Millikans Experiment

Millikan's method was to set up a 'workshop in vacuo' by enclosing the photosensitive surface in a highly evacuated quartz tube. Light shining on the surface liberates electrons. By applying an electric field in the right direction the electrons can be continually swept away, forming an electric current. They are now 'out in the open' and their behaviour can easily be studied.

Figure 13.2 illustrates an apparatus such as was used by Millikan. The photoelectrons, which have been ejected from the metal, are now in a vacuum, and can be subjected to electric forces for analysis. Since they are negatively charged, the photosensitive plate, or emitter, is made the negative electrode. At the opposite end, the positive electrode, is the collector of the electrons.

The electric field accelerates the electrons away from the emitter creating a current through the tube and around the circuit.

V
Figure 13.2 Experimental set-up to draw the electron cloud across an evacuated tube.

Adverse field:

Accelerating field:

Emitter Collector

Emitter Collector

+ -

- +

We are now ready to study the properties of the electrons emitted when the photosensitive surface is illuminated by light of different frequencies.* For each frequency the resulting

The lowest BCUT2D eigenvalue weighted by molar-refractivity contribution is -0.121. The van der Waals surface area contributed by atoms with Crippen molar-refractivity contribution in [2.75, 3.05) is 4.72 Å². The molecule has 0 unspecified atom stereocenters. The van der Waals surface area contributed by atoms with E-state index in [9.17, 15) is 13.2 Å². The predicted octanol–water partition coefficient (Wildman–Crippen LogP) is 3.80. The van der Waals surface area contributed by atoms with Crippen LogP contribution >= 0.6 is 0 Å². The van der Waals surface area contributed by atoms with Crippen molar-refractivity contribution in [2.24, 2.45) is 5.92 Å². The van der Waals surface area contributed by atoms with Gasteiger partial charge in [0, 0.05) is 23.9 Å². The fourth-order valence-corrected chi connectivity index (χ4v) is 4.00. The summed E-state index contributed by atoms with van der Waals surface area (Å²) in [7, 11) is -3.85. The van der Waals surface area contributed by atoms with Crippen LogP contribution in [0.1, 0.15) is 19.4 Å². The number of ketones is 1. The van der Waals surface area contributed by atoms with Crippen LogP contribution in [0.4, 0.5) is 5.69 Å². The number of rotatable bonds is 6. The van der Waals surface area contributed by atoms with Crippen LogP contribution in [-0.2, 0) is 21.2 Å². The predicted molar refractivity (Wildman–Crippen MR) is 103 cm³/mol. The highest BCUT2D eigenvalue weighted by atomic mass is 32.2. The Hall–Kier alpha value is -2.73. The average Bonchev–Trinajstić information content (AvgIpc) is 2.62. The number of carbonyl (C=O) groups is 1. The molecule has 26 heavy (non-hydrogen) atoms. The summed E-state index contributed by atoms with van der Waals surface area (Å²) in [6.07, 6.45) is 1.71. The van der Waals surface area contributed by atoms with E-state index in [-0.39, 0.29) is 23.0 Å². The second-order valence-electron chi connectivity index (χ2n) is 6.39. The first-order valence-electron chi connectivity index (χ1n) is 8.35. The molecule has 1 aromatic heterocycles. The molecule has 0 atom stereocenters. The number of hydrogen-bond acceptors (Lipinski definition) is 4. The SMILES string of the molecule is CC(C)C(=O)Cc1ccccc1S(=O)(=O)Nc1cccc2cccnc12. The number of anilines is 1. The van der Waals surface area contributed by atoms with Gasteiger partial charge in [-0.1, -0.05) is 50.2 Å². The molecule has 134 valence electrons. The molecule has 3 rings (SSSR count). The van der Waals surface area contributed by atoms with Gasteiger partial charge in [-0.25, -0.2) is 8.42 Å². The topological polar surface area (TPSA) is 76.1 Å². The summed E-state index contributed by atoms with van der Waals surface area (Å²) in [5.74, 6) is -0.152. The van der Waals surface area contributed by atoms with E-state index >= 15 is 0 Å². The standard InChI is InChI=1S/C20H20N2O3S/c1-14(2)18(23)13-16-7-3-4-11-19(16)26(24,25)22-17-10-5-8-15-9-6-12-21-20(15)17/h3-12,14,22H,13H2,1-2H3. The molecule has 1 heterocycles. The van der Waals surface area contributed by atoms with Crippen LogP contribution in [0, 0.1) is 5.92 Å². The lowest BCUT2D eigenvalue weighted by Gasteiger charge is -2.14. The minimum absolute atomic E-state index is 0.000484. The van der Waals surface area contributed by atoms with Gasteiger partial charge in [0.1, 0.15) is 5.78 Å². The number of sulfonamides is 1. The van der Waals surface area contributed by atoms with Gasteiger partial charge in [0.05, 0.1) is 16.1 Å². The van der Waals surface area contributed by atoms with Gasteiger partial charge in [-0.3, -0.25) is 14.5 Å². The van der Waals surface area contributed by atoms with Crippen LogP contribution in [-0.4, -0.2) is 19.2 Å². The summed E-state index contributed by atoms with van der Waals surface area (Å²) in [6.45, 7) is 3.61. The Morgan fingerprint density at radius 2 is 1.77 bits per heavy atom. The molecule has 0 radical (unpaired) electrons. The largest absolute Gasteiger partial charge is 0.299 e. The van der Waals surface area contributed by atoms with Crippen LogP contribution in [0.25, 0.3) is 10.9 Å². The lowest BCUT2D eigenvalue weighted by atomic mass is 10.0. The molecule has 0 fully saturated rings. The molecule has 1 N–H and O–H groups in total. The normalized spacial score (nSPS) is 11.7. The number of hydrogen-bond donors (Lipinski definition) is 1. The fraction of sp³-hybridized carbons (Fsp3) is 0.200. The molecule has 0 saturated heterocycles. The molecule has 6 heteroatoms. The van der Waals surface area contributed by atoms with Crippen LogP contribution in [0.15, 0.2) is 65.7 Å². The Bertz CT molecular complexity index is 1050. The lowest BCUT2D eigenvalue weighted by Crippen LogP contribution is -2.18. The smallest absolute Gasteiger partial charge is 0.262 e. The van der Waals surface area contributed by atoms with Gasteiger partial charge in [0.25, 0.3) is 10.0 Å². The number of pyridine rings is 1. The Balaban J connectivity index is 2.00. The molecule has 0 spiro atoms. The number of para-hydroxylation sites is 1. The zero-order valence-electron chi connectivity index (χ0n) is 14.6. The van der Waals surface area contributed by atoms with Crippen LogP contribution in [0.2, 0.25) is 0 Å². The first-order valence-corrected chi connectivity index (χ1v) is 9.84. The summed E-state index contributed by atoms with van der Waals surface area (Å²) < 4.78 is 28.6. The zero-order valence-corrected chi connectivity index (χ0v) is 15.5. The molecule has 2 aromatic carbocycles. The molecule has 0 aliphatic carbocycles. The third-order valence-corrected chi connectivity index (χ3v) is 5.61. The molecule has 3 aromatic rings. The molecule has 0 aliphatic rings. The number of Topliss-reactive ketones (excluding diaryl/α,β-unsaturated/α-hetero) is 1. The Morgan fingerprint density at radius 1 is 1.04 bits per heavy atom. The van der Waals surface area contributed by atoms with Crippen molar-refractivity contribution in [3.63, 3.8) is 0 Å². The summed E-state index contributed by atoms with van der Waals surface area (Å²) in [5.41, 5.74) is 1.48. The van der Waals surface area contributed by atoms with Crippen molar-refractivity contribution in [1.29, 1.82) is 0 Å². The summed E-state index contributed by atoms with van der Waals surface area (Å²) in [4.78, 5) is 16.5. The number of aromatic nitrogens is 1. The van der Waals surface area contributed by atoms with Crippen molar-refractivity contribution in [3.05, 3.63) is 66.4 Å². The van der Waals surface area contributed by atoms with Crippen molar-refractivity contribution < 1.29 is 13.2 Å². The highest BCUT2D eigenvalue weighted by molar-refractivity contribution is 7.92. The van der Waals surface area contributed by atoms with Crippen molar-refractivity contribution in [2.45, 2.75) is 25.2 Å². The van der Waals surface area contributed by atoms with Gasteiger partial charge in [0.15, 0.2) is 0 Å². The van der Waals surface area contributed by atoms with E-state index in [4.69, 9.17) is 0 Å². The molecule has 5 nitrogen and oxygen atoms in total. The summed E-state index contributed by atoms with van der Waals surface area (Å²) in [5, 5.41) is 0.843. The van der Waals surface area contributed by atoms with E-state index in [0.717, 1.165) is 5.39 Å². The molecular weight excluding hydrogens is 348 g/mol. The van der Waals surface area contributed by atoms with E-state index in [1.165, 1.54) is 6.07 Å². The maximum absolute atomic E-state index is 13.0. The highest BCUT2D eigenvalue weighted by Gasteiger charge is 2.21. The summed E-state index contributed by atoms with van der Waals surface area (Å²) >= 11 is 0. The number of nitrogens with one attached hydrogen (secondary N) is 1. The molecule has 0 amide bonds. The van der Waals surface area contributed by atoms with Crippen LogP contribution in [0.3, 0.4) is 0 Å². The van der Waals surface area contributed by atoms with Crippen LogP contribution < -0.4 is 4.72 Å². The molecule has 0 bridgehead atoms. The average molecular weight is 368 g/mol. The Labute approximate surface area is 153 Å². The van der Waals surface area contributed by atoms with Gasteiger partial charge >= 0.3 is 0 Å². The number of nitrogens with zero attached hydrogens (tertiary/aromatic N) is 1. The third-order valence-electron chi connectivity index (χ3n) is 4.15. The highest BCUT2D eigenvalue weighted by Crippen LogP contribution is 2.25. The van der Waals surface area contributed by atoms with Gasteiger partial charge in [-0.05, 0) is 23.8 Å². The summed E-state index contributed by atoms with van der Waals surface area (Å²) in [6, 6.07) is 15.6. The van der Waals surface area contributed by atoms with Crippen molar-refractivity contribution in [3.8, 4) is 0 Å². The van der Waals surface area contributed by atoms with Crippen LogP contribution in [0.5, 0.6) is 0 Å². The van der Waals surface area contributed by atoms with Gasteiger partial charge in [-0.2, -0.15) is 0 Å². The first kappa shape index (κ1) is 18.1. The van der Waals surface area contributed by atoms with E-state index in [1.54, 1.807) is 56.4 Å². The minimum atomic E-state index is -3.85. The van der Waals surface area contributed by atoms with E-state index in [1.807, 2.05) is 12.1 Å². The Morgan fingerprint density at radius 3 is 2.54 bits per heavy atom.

* Even when light is behaving like a particle, we can describe the photon in terms of wave characteristics such as frequency and wavelength.

current current

Figure 13.3 Current for different frequencies of the incoming light plotted as a function of the voltage across the tube.

current is plotted as a function of the voltage across the tube and the results are presented in Figure 13.3.

As the accelerating voltage is increased the current increases untill it reaches the saturation current where all the electrons are swept across the tube as they are liberated. In a separate experiment, it can be shown that the magnitude of the saturation current depends on the intensity of the incoming light. (In this example the light of frequency f2 happens to be the most intense.)

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